• Fish Wong

On Brexit


Photo from the BBC News


More than 3 years after the historically significant referendum, the UK finally left the European Union officially last Friday (31 Jan 2020). As the Economist states, "nothing much will change after 2300 GMT on 31 Jan {...} people, goods and services will continue to move between Britain and the EU." And that's indeed true; life still goes on, as usual, the only little different is that Brexit became the most discussed topics for a while. But the divided public that turned the referendum upside down more than 3 years ago is still divided.


#Brexit for sure was the trending hashtag and topic on Twitter for a few days. After cleaning the data and removing #Brexit, #brexit or some typo Brexit hashtags, the most used hashtag related to Brexit on Twitter are shown below.

While we can see one of the popular hashtags is #BrexitCelebration, we can also see #NotMyBrexit or #BlackHistoryMonth.

To make sure the tweets' context while the hashtag #NotMyBrexit is used, I extract the words that used together with #NotMyBrexit and analyse the most frequent words into the word cloud below.

As we can see, when users used the#NotMyBrexit, it is mostly associated with #iameuropean, #stilleuropean, #rejoineu or words such as bad and blame. But of course, we can meanwhile see words such as good and happy is used as well. At first, I thought maybe people can also mean "not happy" or "not bad", but if that is the case, the word "not" should appear in the word cloud as well, which as we can see is not the case.


And out of curiosity, I tried to produce a word cloud based on every tweet (~ > 200,000) I scrapped related to Brexit. Words such as people, Britain and done are used the most.


Now let's look at this from the UK politicians' perspective

I scrapped the Twitter timeline of each of the UK politicians below.

It is obvious (and makes perfect sense) that Boris Johnson is the most frequent users on Twitter. Especially before the official Brexit.


Different from the average Twitter users, the politicians tend to use the hashtag #GetBrexitDone or #RealChange a lot.

Well, after 3 years wait, this makes sense.


Each of them seems to like to tag themselves, and their parties as well, such as conservative and labour. But also we can see Boris Johnson mentioned "done" quite frequently, and "NHS" and "pm" by Jeremy Corbyn and Theresa May respectively.


This can be confirmed by the chi-square keyness graph I generated below. Which measure the chi-sq of the most used word by that particular politician with reference to the other 2 politicians.


For Borish Johnson


For Jeremy Corbyn


For Theresa May

It is clear that the chi-sq of Theresa May @ing herself is the highest compared to everything else, which is in line with the word cloud above. And we can see the reference section of each of the graphs are usually the words used the most by the other 2 politicians.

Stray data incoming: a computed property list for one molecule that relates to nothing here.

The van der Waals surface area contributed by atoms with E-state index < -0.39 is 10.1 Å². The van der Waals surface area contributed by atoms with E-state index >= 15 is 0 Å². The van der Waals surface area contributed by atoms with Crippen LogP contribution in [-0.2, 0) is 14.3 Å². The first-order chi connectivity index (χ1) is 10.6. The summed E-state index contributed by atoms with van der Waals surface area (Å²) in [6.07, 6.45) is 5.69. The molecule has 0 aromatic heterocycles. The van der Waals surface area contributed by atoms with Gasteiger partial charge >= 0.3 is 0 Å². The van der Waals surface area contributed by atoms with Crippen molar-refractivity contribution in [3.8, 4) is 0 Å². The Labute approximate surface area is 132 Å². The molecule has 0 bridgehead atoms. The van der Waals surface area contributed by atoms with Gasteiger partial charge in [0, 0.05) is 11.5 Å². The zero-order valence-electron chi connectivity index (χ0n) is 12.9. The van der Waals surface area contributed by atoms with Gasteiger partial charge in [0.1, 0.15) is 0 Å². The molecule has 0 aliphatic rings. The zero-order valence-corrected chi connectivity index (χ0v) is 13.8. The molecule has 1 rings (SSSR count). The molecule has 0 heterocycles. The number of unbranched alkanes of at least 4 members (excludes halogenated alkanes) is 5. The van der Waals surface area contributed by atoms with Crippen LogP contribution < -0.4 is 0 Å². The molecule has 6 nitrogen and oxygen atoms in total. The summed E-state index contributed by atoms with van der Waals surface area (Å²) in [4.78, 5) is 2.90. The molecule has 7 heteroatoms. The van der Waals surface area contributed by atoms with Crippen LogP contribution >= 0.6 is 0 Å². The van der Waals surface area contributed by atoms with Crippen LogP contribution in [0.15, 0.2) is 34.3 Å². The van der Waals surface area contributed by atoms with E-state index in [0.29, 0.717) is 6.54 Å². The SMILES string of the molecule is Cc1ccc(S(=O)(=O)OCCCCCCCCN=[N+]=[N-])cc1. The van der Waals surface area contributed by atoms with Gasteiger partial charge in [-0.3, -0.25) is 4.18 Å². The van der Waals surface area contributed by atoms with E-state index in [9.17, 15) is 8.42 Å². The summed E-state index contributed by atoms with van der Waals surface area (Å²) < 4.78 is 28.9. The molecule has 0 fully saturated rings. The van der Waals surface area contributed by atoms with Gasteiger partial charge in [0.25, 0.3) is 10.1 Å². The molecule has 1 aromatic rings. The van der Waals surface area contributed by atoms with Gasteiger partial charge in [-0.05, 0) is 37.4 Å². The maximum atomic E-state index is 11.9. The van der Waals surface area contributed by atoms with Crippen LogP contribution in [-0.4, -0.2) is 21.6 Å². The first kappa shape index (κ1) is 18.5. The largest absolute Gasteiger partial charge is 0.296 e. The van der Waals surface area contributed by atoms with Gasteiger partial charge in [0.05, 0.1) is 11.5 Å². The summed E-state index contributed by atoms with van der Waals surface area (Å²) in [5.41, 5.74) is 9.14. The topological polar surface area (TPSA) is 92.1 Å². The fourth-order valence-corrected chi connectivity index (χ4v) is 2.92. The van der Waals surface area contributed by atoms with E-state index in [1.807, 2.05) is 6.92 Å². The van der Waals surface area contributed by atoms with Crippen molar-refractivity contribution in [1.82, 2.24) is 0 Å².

Lastly, let's look at the emotions of the tweets by each of these politicians.

Using the dictionary library in R or Python, we can obtain the positivity/ negativity of an individual's tweets. While Theresa May sounds the most positive on Twitter, Jeremy Corbyn sounds relatively pessimistic in comparison.


But there might be more to look at if we dig deeper.

Through the Moral Foundation Dictionary, a clearer categorisation is revealed about each of the politicians.

I found it interesting that Theresa May has the highest score in every measure, Jeremy Corbyn is always ranked second and followed by Boris Johnson. Overall, their tweets ranked the highest in the care virtue and lowest in the sanctity virtue. I am guessing this is related to sound more appealing to their followers, and more importantly, citizens who are in the middle and do not have a particular political preference.

From a data scientist perspective, the first thing I think of when talking about Brexit is the movie Brexit: The Uncivil War by Benedict Cumberbatch or The Great Hack on Netflix. The first time I heard about Cambridge Analytica was back in the summer of 2017 while I was at Stanford University and everyone was talking about Michal Kosinski. About 1 year after, The Observer and the New York Times both wrote a report on Cambridge Analytica and individuals finally began to be aware of the issue. Undoubted, it is splendid that people finally pay attention to these technology giants and data privacy issues, but meanwhile, there are many more concerning issues emerging every day. For example, Deep Fake and its applications.

Recently, when I was talking with my friends about what researches they have been doing lately, technology companies such as Uber or Tinder frequently came up in the discussion. My friend told me that Uber will adjust their price based on users' phone battery level. Basically, if your phone is at a low battery level, Uber will ask for a higher price for your ride since they know you have a high possibility to accept the price anyway. Furthermore, based on the previous locations we have used the app, Uber will adjust and personalised every user's acceptable price range. Last month when my partner and I were at Liverpool travelling, we ordered Uber at the same place together, and my Uber account is always asking around 3~5 £ more.

Alas, after knowing, and constantly utilising the power of data, I'm still a frequent user of Uber, Instagram and Twitter.


Further reading:

Adam D. I. Kramer, Jamie E. Guillory, Jeffrey T. Hancock (2014). Emotional contagion through social networks.

Hannes Grassegger & Mikael Krogerus (2017). The Data That Turned the World Upside Down


Moral Foundation Theory


#R #TextAnalysis #Politics #Brexit

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